Always room for cheese

There is always room for cheese!

Salmon on the barbecue with red onion and lemon

Salmon, lemon and red onion cooked on the barbecue

St Quentin la Poterie

St Quentin la Poterie with the beautiful tiled detail running down the centre of the lanes.

 

Nature, food and walks on the Penwith Peninsula, Cornwall

Walking away from Kynaston Cove

A view along the walk from Kynance Cove to Lizard Point

Lifeboat House

Approaching Lizard Point and its lifeboat house

Beautiful Cornish water

Beautiful clear water

Cornish geology

Pink and green in the rugged granite

Dry stone wall and Lizard Lighthouse

The lighthouse at Lizard Point in the distance

Penwith Peninsula

Looking down towards Kynance Cove

Venton Vean, Penzance

Venton Vean – a fantastic b&b in Penzance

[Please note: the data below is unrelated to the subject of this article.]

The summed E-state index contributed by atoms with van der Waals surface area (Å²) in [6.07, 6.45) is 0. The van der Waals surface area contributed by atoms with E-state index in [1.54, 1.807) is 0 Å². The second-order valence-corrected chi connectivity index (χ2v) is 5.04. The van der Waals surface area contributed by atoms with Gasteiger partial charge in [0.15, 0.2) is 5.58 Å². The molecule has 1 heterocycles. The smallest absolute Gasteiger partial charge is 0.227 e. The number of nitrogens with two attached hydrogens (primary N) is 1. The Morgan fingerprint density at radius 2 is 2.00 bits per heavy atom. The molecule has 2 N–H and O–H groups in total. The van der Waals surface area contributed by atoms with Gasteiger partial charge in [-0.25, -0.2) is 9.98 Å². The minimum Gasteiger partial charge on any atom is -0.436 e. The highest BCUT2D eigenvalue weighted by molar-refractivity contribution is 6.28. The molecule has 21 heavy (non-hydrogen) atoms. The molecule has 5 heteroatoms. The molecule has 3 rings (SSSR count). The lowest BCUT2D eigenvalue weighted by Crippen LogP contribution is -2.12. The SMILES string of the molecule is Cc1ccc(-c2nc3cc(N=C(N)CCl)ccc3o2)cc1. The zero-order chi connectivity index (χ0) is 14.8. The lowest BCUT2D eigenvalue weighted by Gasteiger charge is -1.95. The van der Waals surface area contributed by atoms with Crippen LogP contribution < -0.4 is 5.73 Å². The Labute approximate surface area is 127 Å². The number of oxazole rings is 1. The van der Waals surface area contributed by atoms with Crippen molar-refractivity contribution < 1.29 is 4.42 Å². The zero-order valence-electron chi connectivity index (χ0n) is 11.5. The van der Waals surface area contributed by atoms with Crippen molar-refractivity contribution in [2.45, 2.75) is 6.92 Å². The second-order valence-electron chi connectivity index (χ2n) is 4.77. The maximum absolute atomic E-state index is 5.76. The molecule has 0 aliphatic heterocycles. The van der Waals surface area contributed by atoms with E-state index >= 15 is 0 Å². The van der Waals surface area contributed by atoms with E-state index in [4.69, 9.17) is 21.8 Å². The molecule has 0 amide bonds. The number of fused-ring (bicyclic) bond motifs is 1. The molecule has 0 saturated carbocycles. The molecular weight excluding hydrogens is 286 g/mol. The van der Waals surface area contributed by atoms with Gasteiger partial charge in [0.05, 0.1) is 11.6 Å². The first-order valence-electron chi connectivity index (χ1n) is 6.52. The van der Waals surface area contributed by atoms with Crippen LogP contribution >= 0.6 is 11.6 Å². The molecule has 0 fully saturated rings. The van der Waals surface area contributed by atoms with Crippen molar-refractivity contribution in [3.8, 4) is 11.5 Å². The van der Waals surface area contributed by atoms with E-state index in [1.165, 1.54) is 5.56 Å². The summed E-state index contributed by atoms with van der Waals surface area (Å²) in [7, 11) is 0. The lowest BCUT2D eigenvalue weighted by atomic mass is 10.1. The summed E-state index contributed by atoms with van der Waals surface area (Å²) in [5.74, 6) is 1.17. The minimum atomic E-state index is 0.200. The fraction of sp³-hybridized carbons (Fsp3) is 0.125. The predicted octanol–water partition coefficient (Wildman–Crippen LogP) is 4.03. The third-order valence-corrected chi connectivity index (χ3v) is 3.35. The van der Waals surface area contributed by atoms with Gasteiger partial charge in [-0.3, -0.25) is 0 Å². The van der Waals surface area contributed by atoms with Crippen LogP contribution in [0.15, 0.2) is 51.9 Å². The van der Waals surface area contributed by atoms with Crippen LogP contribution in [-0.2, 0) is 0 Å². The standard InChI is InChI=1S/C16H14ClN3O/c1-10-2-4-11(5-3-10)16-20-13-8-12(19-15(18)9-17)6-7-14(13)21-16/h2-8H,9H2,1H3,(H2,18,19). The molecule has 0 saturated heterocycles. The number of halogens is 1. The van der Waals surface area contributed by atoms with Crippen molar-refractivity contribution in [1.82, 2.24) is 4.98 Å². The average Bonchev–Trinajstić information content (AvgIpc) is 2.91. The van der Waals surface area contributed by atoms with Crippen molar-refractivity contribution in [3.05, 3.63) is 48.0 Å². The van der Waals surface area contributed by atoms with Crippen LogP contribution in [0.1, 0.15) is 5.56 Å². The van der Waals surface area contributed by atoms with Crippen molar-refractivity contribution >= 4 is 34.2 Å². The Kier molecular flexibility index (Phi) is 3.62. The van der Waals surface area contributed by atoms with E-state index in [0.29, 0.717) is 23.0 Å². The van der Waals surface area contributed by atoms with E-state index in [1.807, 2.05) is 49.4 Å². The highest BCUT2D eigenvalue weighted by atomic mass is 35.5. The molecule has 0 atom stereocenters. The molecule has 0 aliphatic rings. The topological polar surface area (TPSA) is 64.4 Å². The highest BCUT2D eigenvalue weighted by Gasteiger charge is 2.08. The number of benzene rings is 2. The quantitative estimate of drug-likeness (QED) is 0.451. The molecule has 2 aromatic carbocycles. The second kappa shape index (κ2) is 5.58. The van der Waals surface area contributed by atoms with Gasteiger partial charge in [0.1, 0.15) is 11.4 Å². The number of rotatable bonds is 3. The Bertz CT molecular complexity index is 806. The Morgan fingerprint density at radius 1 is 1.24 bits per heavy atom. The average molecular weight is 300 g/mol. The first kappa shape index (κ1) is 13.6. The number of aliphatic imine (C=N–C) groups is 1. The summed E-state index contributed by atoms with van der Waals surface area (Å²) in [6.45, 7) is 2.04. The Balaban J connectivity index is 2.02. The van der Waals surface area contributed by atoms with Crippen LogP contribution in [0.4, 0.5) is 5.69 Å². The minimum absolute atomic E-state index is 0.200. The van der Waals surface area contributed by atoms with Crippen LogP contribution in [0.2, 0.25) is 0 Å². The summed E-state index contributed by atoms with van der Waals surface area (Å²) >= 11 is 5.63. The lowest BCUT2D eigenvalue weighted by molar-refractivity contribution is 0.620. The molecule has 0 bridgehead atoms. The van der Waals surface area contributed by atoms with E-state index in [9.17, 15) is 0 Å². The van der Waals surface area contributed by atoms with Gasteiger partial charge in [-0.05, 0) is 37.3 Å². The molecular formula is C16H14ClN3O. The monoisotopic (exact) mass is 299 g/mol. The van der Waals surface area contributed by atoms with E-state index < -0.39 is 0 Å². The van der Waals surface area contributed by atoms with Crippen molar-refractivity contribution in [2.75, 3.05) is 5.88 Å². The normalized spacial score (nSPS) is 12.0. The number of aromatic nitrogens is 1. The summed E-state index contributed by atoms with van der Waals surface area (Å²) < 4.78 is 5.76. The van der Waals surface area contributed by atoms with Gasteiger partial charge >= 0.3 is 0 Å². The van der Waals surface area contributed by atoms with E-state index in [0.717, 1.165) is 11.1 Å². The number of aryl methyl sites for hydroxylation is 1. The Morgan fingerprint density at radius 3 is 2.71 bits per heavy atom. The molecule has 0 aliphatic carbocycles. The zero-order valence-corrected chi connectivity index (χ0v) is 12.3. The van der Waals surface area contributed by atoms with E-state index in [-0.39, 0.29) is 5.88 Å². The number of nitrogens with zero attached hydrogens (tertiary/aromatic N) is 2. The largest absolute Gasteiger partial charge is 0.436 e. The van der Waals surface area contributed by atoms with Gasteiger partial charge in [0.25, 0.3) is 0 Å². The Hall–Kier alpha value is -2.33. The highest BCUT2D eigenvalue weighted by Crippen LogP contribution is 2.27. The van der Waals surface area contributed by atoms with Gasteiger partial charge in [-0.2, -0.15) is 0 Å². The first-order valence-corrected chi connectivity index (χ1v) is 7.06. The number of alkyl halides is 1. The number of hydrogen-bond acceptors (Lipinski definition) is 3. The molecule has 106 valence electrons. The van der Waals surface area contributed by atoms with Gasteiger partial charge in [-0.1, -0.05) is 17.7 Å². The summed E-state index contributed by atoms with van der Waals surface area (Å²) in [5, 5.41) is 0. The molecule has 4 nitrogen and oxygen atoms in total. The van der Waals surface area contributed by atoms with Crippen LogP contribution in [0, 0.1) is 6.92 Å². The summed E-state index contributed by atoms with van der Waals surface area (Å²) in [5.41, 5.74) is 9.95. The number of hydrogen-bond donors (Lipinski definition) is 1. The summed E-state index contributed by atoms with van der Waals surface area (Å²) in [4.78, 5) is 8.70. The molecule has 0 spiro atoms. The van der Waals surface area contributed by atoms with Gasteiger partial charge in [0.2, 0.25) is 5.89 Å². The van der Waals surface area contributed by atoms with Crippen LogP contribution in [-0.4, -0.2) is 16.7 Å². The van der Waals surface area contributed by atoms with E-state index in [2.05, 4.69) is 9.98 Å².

Lush garden at Venton Vean

The view from our bedroom in Venton Vean

Georgian Penzance

Palm trees in front of Georgian terraces – exotic England!

We recently enjoyed a fantastic trip to Penzance for four days of fresh air, walks, good food (including scones and clotted cream, naturally!) and being able to look into the distance. It might sound silly but when you live in a dense city, when do you look into the distance? Perhaps if you work in a skyscraper you can, but generally you have so much cluttering your sightline that you don’t focus on anything in the distance. One of the great things about Cornwall is that you are surrounded by coast line and the blue of the vast Atlantic stretching to the horizon. The rugged rocks and soil of the coast are covered in grasses, flowers and succulents. Some of the beaches are even dark and grey. It feels exotic yet familiar. Having a scone on the most southerly point of Cornwall at Lizard Point was quaintly British yet beautifully exotic with the sun overhead and the deep blue of the ocean endlessly before us. This was, indeed, a good spot for looking into the distance!